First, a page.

Migrants coming to Germany are obliged to take part in ‘integration courses’ in order to obtain residence titles. The curriculum proclaims these orientation courses as ‘value-based political education’. This paper analyzes the perception of the impact of the courses from the perspective of participants and teachers, focusing on neoliber-al fixations in tradition of the ‘Chicago School’ of Economics on efficiency and on ‘forming’ useful citizens as a shift in orientation of civil society. Adult education roots, however, in the ideals of emancipation and the Enlightenment. Political programs of migration and political education as well as the Concept for a Nationwide Orientation Course along applicable legal regulations were examined. The qualitative research design contains a partly standardized empirical survey among participants and tutors of the described orientation courses, based on a documentary analysis concerning the legal regulations and a thematic analysis. The data analysis is carried out with a coding scheme with subcodes in relation to the objectives. The results allow the conclusion that, within the framework of the orientation courses, the rules of the local society are taught, so that the participants are expected just to accept them. Policy analysts argue that the ongoing neoliberalization is a ‘critical juncture’ in times of transformation, which provides risks for individuals and societies, e.g. losing the philosophy of solidarity. Lifelong learning as part of new work in an agile society gets instrumentalized against a humanistic, learner-centered approach. The performance goals and efficiency-trimmed conditions should therefore focus on individual development of the learners.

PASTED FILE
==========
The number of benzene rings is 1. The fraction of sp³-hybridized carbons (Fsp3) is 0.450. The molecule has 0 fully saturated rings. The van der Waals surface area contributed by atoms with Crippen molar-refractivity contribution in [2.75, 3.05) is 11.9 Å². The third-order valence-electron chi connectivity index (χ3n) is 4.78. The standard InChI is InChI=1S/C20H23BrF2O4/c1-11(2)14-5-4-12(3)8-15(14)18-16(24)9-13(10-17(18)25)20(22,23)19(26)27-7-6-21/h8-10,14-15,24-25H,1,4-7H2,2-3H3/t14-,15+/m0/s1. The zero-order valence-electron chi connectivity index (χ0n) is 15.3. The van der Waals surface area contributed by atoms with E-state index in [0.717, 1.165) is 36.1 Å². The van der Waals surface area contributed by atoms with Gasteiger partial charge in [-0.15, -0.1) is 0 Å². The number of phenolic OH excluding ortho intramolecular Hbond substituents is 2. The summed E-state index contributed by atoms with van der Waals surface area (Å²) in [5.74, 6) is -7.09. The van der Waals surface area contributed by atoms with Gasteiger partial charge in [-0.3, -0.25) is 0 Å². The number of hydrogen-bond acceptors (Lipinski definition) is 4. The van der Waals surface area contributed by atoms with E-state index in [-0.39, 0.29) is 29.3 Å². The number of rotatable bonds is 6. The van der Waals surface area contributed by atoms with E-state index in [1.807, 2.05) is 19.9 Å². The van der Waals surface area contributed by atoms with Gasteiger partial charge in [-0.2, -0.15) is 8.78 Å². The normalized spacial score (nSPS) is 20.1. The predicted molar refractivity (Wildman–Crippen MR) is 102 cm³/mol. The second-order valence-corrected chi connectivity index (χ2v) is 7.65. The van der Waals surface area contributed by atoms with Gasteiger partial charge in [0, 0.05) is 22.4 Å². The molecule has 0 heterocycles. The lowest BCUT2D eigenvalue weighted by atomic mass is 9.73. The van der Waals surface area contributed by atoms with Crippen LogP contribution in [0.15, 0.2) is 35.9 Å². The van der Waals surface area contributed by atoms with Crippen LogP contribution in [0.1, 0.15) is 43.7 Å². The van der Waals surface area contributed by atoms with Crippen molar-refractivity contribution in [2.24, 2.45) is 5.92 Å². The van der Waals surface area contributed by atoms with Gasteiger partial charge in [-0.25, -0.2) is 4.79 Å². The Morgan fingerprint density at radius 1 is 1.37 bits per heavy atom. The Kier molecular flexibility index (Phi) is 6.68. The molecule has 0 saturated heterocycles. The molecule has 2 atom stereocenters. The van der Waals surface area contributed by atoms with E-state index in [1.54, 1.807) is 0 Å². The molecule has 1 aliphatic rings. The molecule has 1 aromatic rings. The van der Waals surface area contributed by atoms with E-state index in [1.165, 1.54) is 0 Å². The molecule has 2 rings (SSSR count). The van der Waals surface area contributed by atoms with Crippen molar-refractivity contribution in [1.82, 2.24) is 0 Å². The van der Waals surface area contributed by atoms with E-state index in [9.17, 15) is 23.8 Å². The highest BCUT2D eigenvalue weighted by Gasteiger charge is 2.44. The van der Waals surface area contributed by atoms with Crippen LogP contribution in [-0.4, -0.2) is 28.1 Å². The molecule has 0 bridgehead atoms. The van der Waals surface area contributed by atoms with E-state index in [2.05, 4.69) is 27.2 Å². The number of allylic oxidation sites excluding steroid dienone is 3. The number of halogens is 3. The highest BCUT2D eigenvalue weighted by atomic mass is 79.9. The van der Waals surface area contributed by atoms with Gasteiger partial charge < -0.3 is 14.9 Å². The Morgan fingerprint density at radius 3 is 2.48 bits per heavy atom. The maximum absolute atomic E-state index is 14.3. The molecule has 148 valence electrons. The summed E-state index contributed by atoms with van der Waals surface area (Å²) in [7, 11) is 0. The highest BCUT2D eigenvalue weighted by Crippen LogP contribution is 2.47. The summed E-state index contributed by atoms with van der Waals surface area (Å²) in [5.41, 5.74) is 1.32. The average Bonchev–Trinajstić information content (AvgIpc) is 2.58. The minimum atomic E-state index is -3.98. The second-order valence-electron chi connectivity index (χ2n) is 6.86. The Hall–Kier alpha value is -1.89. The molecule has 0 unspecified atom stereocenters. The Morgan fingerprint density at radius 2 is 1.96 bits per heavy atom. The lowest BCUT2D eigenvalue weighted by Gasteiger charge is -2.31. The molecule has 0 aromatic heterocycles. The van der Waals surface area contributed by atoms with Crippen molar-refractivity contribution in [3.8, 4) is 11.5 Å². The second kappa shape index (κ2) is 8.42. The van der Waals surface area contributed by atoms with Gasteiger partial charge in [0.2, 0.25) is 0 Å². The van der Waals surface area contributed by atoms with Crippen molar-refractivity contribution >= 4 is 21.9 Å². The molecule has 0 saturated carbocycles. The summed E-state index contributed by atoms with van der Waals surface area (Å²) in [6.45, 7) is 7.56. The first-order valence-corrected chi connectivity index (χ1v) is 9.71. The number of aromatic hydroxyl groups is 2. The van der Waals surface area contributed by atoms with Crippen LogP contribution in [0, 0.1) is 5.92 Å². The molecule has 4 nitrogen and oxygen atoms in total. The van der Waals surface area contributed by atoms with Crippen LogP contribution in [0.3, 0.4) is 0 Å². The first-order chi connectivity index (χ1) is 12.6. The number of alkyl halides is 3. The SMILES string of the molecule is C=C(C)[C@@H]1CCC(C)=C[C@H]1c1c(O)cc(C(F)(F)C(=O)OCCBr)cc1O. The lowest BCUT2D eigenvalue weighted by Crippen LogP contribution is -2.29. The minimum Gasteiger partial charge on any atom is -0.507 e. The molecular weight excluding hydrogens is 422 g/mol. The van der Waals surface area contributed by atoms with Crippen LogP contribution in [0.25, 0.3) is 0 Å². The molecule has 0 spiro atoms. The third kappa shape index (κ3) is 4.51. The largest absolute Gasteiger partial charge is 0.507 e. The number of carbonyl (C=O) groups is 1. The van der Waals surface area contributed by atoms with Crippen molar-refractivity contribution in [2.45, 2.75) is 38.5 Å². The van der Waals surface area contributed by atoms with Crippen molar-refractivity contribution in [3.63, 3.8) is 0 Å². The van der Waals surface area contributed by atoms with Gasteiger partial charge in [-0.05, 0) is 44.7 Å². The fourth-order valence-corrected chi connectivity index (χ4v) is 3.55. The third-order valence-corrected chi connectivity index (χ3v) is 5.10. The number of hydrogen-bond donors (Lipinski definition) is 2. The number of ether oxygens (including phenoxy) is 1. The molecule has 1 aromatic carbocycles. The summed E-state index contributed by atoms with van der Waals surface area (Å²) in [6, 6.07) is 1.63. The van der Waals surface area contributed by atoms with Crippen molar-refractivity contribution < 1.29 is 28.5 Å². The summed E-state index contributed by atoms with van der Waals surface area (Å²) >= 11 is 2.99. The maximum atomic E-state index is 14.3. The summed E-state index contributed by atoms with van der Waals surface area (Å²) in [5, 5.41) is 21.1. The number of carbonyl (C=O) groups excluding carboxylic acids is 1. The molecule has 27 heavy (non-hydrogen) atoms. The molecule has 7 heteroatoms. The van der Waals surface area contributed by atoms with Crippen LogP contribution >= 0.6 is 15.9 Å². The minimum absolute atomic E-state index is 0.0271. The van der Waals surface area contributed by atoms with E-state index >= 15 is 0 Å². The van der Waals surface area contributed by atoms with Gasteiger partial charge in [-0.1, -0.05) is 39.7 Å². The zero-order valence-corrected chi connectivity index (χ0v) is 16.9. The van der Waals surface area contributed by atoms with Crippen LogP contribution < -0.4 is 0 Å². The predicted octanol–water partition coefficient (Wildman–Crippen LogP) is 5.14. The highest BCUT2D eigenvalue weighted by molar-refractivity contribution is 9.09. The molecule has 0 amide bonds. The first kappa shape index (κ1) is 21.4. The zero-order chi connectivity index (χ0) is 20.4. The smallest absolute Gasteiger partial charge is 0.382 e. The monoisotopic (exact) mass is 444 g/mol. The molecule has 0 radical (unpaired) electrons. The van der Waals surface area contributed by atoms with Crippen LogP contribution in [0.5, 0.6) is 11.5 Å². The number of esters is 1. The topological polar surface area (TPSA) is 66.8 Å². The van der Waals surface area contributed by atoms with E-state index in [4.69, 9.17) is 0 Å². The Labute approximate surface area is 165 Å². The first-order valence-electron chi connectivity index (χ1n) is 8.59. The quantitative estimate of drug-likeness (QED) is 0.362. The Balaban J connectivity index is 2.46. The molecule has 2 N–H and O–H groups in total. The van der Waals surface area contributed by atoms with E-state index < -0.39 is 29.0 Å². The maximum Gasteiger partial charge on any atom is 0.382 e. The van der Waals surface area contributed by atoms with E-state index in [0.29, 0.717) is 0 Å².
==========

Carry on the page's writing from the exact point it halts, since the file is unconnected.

Christian Schachtner, IUBH University of Applied Sciences, Germany
Stream: Education & Difference: Gifted Education
This paper is part of the ECE2020 Conference Proceedings (View)
View / Download the full paper in a new tab/window